EXAM 1 PRACTICE EXAM ANNOTATED

 

1.

________ processing refers to how the physical characteristics of stimuli influence their interpretation.

 

A)

Top-down (always involves interpretation)

 

B)

Bottom-up (does not involve interpretation)

 

C)

Parapsychological (this involves esp, astrology, etc., not scientific)

 

D)

Extrasensory (this involves things other than the body senses)

 

 

2.

Joshua moves into his dorm near the train tracks on Wellborn Road.  At first, he is mortified because the noise from the train wakes him up every few hours.  After a few days, however, Joshua sleeps like a baby because he no longer notices the noise from the train.  This situation is a result of:

 

A)

adaptation. (bottom-up, sensory process of decreased receptor activity)

 

B)

habituation. (top-down perceptual process of decreased attention/awareness)

 

C)

selective attention. (this is necessary for perception/encoding)

 

D)

naturalistic observation. (this is a research method)

 

 

3.

Assuming that the visual systems of humans and other mammals function similarly, you would expect that the retina of a nocturnal mammal (one active only at night) would contain:

 

A)

mostly cones.

 

B)

mostly rods.

 

C)

an equal number of rods and cones.

 

D)

more bipolar cells than an animal active only during the day.

RODS and CONES WILL NOT BE ON THE FINAL

 

4.

As the football game continued into the night, LeVar noticed that he was having difficulty distinguishing the colors of the players' uniforms. This is because the ________, which enable color vision, have a ________ absolute threshold for brightness than the available light intensity.

 

A)

rods; higher

 

B)

cones; higher

 

C)

rods; lower

 

D)

cones; lower

RODS and CONES WILL NOT BE ON THE FINAL

 

5.

The goals of psychology are to _____. 

 

 

A)

explore the conscious and unconscious functions of the human mind (partial goal)

 

B)

 understand, compare, and analyze human behavior (partial goal)

 

C)

improve psychological well-being in all individuals from birth until death (partial goal)

 

D)

describe, explain, predict, and control behavior (this is the complete range of goals)

 

 

6.

Megan was certain that she would never live far away from her family. However, she actually did move later to develop her career. Megan's experience best illustrates:

 

A)

the hindsight bias. (“I knew it all along” phenomenon)

 

B)

illusory correlation. (perception of a relationship where none really exists)

 

C)

random assignment. (methodological component)

 

D)

the placebo effect. (reporting an effect without a real treatment cause)

 

E)

overconfidence. (mistaken prediction)

 

 

7.

Professor Delano suggests that because people are especially attracted to those who are good-looking, handsome men will be more successful than average-looking men in securing employment. The professor's prediction regarding employment success exemplifies:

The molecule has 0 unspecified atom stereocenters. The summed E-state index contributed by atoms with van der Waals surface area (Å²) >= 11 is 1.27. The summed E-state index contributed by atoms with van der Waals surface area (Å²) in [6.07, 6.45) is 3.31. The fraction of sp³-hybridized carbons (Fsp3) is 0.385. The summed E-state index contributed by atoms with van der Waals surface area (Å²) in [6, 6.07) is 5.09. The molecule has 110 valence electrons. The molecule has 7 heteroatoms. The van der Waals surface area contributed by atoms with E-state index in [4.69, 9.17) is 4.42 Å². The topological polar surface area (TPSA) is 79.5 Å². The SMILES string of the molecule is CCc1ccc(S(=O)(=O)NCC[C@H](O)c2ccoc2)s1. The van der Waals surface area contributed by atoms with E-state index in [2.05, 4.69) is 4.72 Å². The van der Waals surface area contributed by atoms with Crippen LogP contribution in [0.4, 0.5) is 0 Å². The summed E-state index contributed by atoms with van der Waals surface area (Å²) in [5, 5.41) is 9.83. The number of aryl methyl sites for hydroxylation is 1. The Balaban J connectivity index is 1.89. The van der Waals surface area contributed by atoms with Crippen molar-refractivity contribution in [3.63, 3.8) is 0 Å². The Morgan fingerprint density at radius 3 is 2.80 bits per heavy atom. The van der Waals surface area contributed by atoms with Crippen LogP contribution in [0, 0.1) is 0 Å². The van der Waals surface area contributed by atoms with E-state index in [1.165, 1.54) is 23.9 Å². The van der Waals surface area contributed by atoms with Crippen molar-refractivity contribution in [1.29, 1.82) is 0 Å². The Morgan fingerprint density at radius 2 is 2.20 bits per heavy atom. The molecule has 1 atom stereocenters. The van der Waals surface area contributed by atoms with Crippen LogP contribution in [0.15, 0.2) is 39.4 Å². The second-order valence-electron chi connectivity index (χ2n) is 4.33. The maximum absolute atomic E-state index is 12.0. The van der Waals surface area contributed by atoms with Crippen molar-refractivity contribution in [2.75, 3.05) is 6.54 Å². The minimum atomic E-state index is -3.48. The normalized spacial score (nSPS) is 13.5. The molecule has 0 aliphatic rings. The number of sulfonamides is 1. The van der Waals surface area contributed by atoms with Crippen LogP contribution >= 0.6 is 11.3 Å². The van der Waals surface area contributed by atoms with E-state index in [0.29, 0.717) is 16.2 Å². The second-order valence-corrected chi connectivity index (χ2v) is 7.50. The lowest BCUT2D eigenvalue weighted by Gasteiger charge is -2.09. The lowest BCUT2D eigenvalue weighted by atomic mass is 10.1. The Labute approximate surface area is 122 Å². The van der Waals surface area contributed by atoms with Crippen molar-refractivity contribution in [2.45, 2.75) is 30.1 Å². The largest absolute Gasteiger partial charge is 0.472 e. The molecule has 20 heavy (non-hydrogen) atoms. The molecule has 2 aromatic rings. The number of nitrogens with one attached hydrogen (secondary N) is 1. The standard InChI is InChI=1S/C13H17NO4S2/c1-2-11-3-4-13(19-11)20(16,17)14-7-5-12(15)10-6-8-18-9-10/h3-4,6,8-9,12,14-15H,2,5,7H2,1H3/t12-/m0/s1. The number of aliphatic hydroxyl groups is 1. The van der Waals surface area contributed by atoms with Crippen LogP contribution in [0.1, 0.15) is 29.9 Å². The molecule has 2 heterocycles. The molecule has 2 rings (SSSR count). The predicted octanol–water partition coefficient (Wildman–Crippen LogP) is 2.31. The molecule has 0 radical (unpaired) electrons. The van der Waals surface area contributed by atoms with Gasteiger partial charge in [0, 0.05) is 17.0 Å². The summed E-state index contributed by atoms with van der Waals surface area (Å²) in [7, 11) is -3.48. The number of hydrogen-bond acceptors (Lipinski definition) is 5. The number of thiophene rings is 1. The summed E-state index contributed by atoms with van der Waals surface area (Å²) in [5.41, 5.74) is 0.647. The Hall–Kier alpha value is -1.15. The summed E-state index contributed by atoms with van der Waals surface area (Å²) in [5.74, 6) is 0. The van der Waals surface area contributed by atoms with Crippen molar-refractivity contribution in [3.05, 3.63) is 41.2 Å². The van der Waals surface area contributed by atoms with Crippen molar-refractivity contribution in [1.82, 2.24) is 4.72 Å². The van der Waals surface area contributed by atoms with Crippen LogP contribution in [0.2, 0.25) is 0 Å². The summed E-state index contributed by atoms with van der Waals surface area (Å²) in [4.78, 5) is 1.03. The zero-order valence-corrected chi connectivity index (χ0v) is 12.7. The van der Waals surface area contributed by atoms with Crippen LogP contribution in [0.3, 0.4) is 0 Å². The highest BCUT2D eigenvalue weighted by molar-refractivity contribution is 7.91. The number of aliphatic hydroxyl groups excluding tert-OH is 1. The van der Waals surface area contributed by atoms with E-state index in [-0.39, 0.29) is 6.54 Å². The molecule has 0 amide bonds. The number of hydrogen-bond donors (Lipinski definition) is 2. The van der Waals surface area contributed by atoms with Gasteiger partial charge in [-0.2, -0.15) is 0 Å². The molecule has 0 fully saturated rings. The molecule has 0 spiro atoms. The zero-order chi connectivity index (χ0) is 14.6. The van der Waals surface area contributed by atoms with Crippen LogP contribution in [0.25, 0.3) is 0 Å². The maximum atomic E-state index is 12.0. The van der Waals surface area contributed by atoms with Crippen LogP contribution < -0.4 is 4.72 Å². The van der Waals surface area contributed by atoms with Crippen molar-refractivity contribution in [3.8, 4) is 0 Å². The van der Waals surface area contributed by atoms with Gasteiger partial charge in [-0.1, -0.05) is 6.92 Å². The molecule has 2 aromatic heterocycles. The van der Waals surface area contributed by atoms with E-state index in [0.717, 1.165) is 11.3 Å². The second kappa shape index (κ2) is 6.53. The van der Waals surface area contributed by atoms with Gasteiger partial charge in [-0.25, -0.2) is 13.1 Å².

A)

the hindsight bias. (“I knew it all along” phenomenon)

 

B)

the placebo effect. (reporting an effect without a real treatment cause)

 

C)

an hypothesis. (potential cause-effect relationship)

 

D)

illusory correlation. (perception of a relationship where none really exists)

 

 

8.

The case study is a research method in which:

 

A)

a single individual is studied in great depth. (correct definition)

 

B)

a representative sample of people are questioned regarding their opinions or behaviors. (observational)

 

C)

organisms are carefully observed in a laboratory environment. (observational)

 

D)

an investigator manipulates one or more variables that might affect behavior. (experiment)

 

 

9.

If the correlation between the physical weight and reading ability of elementary school students is +.85, this would indicate that:

 

A)

the relationship between weight and reading ability among elementary school students is not statistically significant. (correlation NEVER provides a cause-effect relationship)

 

B)

Reading ability increases physical weight in elementary school children. (correlation NEVER provides a cause-effect relationship)

 

C)

Greater physical weight increases reading ability among elementary school students. (correlation NEVER provides a cause-effect relationship)

 

D)

body weight has no causal influence on the reading abilities of elementary school children. (correct answer)

 

 

10.

In which type of research would an investigator manipulate one factor in order to observe its effect on some behavior or mental process?

 

A)

the survey (observational – no manipulation)

 

B)

the case study (single individual – no generalization)

 

C)